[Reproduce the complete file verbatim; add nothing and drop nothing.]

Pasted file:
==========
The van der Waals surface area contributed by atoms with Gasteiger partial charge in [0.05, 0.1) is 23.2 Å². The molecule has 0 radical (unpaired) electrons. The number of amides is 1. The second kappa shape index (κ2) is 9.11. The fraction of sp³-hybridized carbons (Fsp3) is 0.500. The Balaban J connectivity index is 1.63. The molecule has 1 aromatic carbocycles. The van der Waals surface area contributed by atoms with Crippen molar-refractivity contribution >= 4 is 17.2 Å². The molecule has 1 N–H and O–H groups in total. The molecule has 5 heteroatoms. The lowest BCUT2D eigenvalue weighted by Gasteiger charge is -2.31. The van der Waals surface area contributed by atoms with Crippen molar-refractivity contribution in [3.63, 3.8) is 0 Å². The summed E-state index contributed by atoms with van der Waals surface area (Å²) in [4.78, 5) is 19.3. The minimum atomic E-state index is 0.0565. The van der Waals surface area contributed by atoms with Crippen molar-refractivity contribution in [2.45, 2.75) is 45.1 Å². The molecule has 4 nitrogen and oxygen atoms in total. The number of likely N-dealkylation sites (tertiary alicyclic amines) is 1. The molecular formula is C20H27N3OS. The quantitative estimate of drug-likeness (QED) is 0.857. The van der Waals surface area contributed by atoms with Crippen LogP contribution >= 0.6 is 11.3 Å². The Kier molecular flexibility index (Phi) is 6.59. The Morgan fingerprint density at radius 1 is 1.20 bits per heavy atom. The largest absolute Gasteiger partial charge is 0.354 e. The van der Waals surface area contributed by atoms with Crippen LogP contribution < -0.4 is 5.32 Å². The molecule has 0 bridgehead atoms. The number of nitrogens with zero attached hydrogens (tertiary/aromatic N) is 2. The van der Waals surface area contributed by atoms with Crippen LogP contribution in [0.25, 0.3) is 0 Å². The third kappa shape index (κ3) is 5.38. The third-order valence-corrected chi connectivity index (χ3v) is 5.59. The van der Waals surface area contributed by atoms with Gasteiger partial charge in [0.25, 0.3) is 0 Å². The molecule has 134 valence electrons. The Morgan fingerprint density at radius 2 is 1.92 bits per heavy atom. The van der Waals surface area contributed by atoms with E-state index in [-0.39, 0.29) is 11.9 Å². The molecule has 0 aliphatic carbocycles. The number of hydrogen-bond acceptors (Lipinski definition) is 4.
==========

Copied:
The van der Waals surface area contributed by atoms with Gasteiger partial charge in [0.05, 0.1) is 23.2 Å². The molecule has 0 radical (unpaired) electrons. The number of amides is 1. The second kappa shape index (κ2) is 9.11. The fraction of sp³-hybridized carbons (Fsp3) is 0.500. The Balaban J connectivity index is 1.63. The molecule has 1 aromatic carbocycles. The van der Waals surface area contributed by atoms with Crippen molar-refractivity contribution >= 4 is 17.2 Å². The molecule has 1 N–H and O–H groups in total. The molecule has 5 heteroatoms. The lowest BCUT2D eigenvalue weighted by Gasteiger charge is -2.31. The van der Waals surface area contributed by atoms with Crippen molar-refractivity contribution in [3.63, 3.8) is 0 Å². The summed E-state index contributed by atoms with van der Waals surface area (Å²) in [4.78, 5) is 19.3. The minimum atomic E-state index is 0.0565. The van der Waals surface area contributed by atoms with Crippen molar-refractivity contribution in [2.45, 2.75) is 45.1 Å². The molecule has 4 nitrogen and oxygen atoms in total. The number of likely N-dealkylation sites (tertiary alicyclic amines) is 1. The molecular formula is C20H27N3OS. The quantitative estimate of drug-likeness (QED) is 0.857. The van der Waals surface area contributed by atoms with Crippen LogP contribution >= 0.6 is 11.3 Å². The Kier molecular flexibility index (Phi) is 6.59. The Morgan fingerprint density at radius 1 is 1.20 bits per heavy atom. The largest absolute Gasteiger partial charge is 0.354 e. The van der Waals surface area contributed by atoms with Crippen LogP contribution < -0.4 is 5.32 Å². The molecule has 0 bridgehead atoms. The number of nitrogens with zero attached hydrogens (tertiary/aromatic N) is 2. The van der Waals surface area contributed by atoms with Crippen LogP contribution in [0.25, 0.3) is 0 Å². The third kappa shape index (κ3) is 5.38. The third-order valence-corrected chi connectivity index (χ3v) is 5.59. The van der Waals surface area contributed by atoms with Gasteiger partial charge in [0.25, 0.3) is 0 Å². The molecule has 134 valence electrons. The Morgan fingerprint density at radius 2 is 1.92 bits per heavy atom. The van der Waals surface area contributed by atoms with E-state index in [-0.39, 0.29) is 11.9 Å². The molecule has 0 aliphatic carbocycles. The number of hydrogen-bond acceptors (Lipinski definition) is 4.